I recently started using this new term – Mom Burnout. I like to think I invented it, but I’m almost certain someone else thought of it before me. But whether I invented it or not, Mom Burnout is definitely something I have suffered from.
What is Mom Burnout?
Remember that episode of Friends where Ross’s boss eats his Thanksgiving leftovers sandwich (the one with the moist maker – what a crime)? Well, imagine Ross was a mother. Imagine Ross had multiple children making constant demands on him. Imagine that Ross had to cook, clean, wash dishes, wash clothes, take out garbage, book vacations, visit the library with gremlins in tow, remember to return books to said library on time….? You get the gist.
Imagine that instead of being given a tranquilizer and a few weeks off work, Ross had been expected to keep doing all the things with a smile on his face. Oh, and Ross probably isn’t getting enough sleep either.
Or drinking enough water. Ross probably doesn’t even get to go to the bathroom alone. Ross is also mentally planning the weekly food shop, deciding what to make for dinner, trying to remember who needs lunches making and who has clean clothes for the week ahead. And people keep talking to Ross, ALL THE TIME. Ross could really use a week in the Bahamas with Rachel, but instead, Ross gets a tiny version of himself repeating his name constantly until he snaps.
That, my friends, is mom burnout (minus the sandwich for most of us, though there are often demands for a sandwich from the kids).
Momming is different now
I was born in 1982. My mum is AMAZING. But the pressure on her then is so different from the pressure on women now. I’m not saying it was easier. It was just different. Mom Burnout is becoming more and more of a problem to women in our generation. The Mental Load is weighing down so heavily on so many of us. If you haven’t heard of the mental load, it is explained perfectly in this cartoon by a wonderful French Comic artist, Emma.
I made a list of all the things I do. Obviously, I don’t do all these things daily, but many are at least a weekly necessity.
When I had finished I realised, of course, I feel Mom Burnout.
There are not enough hours in the day, energy in my body and capacity in my brain to keep up with all these things. Then I put a check against all the ones I think are more of a ‘modern motherhood’ task vs things my mum would have done in the 70s and 80s. I only remember my mum shouting at me once my whole childhood. Clearly that day she was feeling burned out. But I fear my children will have multiple (read daily) memories of me raising my voice. That doesn’t sit well with me, yet it continues to happen.
I’m guilty of wanting everything to be perfect, or as perfectly imperfect as possible. So I put so much of myself into things that I end up stressed and exhausted. Sometimes when we are on a family day out which isn’t going to plan, I have to have a quiet word with myself to chill out. Just writing that list tired me out, and that’s literally just a snapshot of things I can remember right now.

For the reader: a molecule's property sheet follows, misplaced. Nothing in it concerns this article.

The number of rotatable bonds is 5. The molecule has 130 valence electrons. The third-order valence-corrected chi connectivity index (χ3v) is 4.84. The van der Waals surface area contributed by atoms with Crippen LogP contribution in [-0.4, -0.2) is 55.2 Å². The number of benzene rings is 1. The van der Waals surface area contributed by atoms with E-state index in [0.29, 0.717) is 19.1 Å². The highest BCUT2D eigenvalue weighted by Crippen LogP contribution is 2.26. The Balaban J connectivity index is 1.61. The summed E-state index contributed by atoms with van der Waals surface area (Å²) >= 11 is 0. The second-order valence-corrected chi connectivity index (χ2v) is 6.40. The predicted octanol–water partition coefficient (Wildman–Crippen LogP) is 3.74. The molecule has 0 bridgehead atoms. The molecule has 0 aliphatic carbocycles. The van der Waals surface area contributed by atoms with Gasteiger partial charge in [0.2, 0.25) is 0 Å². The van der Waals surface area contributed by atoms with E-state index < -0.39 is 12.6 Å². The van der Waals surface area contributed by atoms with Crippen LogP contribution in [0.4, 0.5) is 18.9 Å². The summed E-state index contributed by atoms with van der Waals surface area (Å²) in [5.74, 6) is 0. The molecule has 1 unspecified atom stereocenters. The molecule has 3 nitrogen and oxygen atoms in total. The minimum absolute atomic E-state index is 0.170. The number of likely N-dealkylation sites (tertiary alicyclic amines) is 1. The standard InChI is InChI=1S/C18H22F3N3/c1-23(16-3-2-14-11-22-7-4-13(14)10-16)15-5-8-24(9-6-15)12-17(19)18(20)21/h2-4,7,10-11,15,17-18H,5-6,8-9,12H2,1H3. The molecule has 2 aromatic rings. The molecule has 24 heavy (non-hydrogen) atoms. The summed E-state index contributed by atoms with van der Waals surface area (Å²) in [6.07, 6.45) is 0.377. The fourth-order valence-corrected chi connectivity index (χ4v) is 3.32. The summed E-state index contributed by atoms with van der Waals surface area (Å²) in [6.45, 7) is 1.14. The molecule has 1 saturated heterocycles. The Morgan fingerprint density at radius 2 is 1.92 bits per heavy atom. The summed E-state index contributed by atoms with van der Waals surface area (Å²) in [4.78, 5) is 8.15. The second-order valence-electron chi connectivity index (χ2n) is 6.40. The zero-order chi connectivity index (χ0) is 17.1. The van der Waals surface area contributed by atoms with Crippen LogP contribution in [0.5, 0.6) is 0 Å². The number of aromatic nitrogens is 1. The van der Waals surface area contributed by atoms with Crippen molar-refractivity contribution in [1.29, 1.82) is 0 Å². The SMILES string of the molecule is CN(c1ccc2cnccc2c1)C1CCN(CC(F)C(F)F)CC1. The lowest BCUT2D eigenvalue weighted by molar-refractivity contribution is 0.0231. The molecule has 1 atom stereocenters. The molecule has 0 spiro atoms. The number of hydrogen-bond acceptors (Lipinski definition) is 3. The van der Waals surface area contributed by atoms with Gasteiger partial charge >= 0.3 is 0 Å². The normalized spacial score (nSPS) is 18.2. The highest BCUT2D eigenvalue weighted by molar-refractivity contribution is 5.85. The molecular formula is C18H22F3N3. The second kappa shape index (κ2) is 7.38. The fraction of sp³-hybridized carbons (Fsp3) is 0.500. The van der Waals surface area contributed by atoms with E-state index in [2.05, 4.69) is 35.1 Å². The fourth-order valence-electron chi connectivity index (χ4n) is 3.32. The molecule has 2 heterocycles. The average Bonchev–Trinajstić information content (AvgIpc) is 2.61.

There is SO. MUCH. MORE. I give you, the mental load, sponsoring mom burnout since the beginning of humanity (maybe; who knows how cave moms felt).
So How Do We Fix Mom Burnout?
This is the 64 million dollar question, isn’t it? How do we help a generation of moms who regularly feel burned out? How do we lessen the mental load to help women who feel like they have to do it all?
I’m not sure there is a cure for Mom Burnout, but I’m going to try and come up with a few suggestions.
- Ask for help. I know right? Not something many of us can easily do. They say it takes a village to raise a child, and it’s true. I have told all my good friends that if they need help, I will be there. Be it child care, grocery shopping, or just a listening ear. We need to surround ourselves with people who want to help us.
- If you have a partner, ask them to take some things off your plate. We cannot do all the things. We need help.
- Take some time to yourself. Even if it’s literally just to go to the bathroom and lock the door. Be alone. Let your thoughts and your body rest.
- Stop feeling guilty. We cannot be all things to all people.
- Say no. If you are feeling overwhelmed then it’s ok to say no. People will understand.
- Stay home for a day or a morning if a day is too long! Letting the kids get bored is ok. They will survive without your meticulously planned activities. Give them a cardboard box and watch them make magic like we did as children!
- Create a chore list for your children (or use this one from The Trip Clip Blog) – having the kids help around the house has made a huge difference to family life for us.
- See the good in you. You are amazing. If you don’t get everything done then it’s ok. The world keeps turning.
- Rest. We cannot give anything when our cup is empty.
- If all else fails, put on some fun music and dance around your kitchen with your kids. Nothing heals the soul like the sound of your babies laughing and their smiling little faces. Even if they are back to banging on the bathroom door 10 seconds after you stop dancing and go for a wee!
If you are feeling more than just down or burned out please seek help. While this list is there to help lift your mood, depression, anxiety and other mental health issues are an illness and require treatment. Do not suffer alone. You can text Crisis Textline FREE on 741741 to be connected to a trained crisis counselor 24/7. You can also call Lifeline on 1-800-273-8255. The National Alliance on Mental Illness (NAMI) also have this top 25 helplines resource.